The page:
LIASSON: The Clinton campaign had tried all week to put Sanders on the defensive for not explaining how he would pay for the single-payer health care plan he wants to put in place of Obamacare. Two hours before the debate last night, Sanders' campaign released some details - new taxes on employers, households and a hike in income taxes. Sanders admitted some middle-class families would be paying slightly more in taxes, but...

(SOUNDBITE OF DEMOCRATIC PRESIDENTIAL DEBATE)

SANDERS: It's one thing to say I'm raising taxes. It's another thing to say that we are doing away with private health insurance premiums. So if I save you $10,000 in private health insurance and you pay a little bit more in taxes, in total, there are huge savings in what your family is spending.

LIASSON: A single-payer-Medicare-for-all plan is still very popular with the Democratic base. But Clinton pointed out that Sanders' plan couldn't get support in a Democratic Congress.

(SOUNDBITE OF DEMOCRATIC PRESIDENTIAL DEBATE)

CLINTON: And even during the Affordable Care Act debate, there was an opportunity to vote for what was called the public option. In other words, people could buy in to Medicare. And even when the Democrats were in charge of the Congress, we couldn't get the votes for that. So what I'm saying is really simple. This has been the fight of the Democratic Party for decades. We have the Affordable Care Act. Let's make it work.

LIASSON: For his part, Sanders stuck to his stump speech attacks on billionaires, big banks and the campaign-finance system. He repeatedly called for a political revolution. And with some backup from Martin O'Malley, who also took part in the debate, Sanders portrayed Clinton as part of the system he wants to overthrow. He attacked her for taking $600,000 in speaking fees from Goldman Sachs. Clinton defended herself by invoking Obama, who is very popular with Democrats and nowhere more so than in South Carolina, where the majority of Democratic primary voters are African-American.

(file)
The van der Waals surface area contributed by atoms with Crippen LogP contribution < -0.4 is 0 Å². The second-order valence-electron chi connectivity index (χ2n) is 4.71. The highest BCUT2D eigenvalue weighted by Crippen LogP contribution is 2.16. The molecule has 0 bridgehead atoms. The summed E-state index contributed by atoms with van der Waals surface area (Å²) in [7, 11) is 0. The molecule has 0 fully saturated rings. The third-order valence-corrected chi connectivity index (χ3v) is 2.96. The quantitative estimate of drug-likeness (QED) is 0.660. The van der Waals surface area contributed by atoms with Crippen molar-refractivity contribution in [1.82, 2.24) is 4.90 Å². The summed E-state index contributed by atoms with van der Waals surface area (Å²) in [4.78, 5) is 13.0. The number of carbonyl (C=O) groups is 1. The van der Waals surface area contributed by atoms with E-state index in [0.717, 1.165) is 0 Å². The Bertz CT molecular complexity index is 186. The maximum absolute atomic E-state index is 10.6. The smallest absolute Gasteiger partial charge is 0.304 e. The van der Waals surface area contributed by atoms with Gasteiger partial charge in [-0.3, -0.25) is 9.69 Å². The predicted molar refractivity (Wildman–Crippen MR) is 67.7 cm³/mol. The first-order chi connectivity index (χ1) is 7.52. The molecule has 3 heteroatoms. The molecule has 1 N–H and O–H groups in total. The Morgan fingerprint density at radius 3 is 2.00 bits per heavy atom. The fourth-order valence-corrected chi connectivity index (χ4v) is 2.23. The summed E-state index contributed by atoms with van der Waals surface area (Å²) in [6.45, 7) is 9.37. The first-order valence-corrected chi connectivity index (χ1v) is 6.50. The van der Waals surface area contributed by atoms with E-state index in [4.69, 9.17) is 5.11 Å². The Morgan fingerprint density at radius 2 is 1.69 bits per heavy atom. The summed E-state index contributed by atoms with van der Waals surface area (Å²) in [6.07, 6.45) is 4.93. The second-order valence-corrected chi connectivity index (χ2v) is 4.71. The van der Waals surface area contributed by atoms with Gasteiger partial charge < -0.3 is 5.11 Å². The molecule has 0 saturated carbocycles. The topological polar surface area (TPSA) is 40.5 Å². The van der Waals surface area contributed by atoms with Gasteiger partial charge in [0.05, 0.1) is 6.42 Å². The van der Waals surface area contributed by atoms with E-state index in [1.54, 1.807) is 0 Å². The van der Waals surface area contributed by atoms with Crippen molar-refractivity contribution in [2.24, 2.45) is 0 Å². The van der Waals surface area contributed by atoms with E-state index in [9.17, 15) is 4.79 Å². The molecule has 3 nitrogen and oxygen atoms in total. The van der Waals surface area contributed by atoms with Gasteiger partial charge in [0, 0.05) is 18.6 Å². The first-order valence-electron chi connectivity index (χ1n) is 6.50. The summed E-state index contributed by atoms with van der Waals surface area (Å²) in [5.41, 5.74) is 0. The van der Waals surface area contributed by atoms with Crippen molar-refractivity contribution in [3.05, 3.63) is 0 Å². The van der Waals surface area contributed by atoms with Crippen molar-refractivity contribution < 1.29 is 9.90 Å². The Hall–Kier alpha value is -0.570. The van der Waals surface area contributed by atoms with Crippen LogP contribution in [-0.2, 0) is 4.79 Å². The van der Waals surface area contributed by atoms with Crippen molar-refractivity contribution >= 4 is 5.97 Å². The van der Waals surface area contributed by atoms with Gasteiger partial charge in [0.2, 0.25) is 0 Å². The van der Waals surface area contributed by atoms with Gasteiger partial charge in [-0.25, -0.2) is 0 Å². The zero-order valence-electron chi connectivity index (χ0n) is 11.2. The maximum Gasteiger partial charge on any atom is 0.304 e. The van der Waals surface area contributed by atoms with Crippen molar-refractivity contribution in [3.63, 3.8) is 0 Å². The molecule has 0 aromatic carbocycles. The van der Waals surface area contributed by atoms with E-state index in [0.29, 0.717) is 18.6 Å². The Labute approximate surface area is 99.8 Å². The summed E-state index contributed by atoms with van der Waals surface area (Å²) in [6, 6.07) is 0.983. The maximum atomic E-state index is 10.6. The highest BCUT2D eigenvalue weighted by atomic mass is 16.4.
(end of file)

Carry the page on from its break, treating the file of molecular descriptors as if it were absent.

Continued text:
(SOUNDBITE OF DEMOCRATIC PRESIDENTIAL DEBATE)

CLINTON: He has criticized President Obama for taking donations from Wall Street. And President Obama has led our country out of the great recession. Sen. Sanders called him weak, disappointing. He even, in 2011, publicly sought someone to run in a primary against President Obama. So I'm going to defend President Obama for taking on Wall Street.

LIASSON: Democratic voters are attracted to Sanders' passionate calls to change the status quo. But Clinton is hoping they also care about preserving President Obama's legacy and that she is the candidate tough enough and pragmatic enough to do that. This was the Democrats' last debate before voters go to the polls in Iowa and New Hampshire. A Sanders victory in both states could change the dynamic of the race in other places where Clinton currently has a big lead, like South Carolina. Mara Liasson, NPR News, Charleston.